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www.singletracks.com

Review: MilkIt Booster Tubeless Bottle All But Eliminates the Need for an Air Compressor

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Photo by Matt Miller.

I can always get down with anything that makes mounting tubeless tires easier, especially if it saves me from buying a full-on air compressor.

I swapped, removed, and mounted more than my fair share of tires last summer and started sweating every time I had to put a new one on. I’ve successfully mounted and inflated tires with a floor pump before. But as thicker sidewalls have become a bit more commonplace on trail bikes, I’ve had to take my tire and wheel setup to the bike shop mid-way through the process a handful of times, and every time it feels like putting a piece of unstable explosives in my backseat. It’s a balancing act, I always get sealant somewhere I don’t want, and I’m not a happy man when it gets on the fabric of my back seat. If it’s that hard to get the sticky stuff off of my hands, I’m not confident it comes out of cloth any easier.

The MilkIt Booster attempts to de-stress the lives of those who don’t want to invest in a compressor or a pricy tubeless charger floor pump. The canister and nozzle weigh 154g, so the MilkIt is lightweight. It also comes in two sizes (1L and .6L), each about the size of a water bottle. Oh, and it can also be used as a water bottle by adding a cap.

The MilkIt Booster in water bottle mode. Photo by Matt Miller.

Perfomance

A Presta valve is on top for inflating the booster. The open port on the right mounts to the Presta valve on the bike to inflate the tire. Photo: Matt Miller.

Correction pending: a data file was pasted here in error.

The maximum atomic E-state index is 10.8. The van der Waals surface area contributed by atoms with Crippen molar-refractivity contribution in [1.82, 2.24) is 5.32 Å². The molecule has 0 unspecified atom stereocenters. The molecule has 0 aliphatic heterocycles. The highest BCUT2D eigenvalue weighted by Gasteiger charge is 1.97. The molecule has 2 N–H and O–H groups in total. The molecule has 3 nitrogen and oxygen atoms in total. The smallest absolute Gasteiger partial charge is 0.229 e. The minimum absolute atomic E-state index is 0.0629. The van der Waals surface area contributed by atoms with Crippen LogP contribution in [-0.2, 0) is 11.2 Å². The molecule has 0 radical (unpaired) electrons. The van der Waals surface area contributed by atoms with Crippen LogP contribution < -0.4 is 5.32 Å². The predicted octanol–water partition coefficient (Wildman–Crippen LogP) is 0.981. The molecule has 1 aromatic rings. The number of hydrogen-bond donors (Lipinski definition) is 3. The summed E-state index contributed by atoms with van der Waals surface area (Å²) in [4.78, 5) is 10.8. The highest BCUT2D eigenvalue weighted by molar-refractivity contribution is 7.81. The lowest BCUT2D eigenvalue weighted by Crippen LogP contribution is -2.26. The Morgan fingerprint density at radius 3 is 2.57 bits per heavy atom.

I used the MilkIt Booster for the majority of the summer to mount multiple tubeless tires. There’s a handful of steps to the process. First, open up the Presta valve on the MilkIt Booster head. This booster head was actually recalled over the summer, but MilkIt has revised and shipped the updated product. I usually air up the bottle to between 100 and 120psi, and that generally works. The maximum recommended pressure is 160psi.

Photo: Matt Miller.

After that, close the Presta valve on the booster head, open up the Presta valve on the wheel, press the MilkIt Booster on the receiving valve, and voila. Well, most of the time. The MilkIt Booster didn’t work on every tire for me, especially those with the near-impenetrable, DH-rated sidewalls. I’d try multiple times, charging the bottle at 160psi the final time or two, yet a few, thick sidewalls still wouldn’t budge.

Step one: Inflate the MilkIt via the Presta valve head. Photo: Matt Miller.

Step two: Press the MilkIt head onto the Presta valve on your rim. Photo: Matt Miller.

I’d say that the Booster still reduced messy trips to my bike shop for a compressor boost by about 75%. For average, trail-rated tires, without heavy casing, the MilkIt Booster is an easy go-to.

Conclusion

Directions and information is printed right on the bottle. Photo: Matt Miller.

Mountain bikers who live in a small dwelling or don’t want to add equipment to their household like an air compressor will find the MilkIt Booster useful for their daily tire-mounting needs. It may not be the best bet for someone mounting a lot of DH tires, but for most of us, it’ll do the trick.

MSRP: $60

Thanks to Milkit for providing the Booster for review.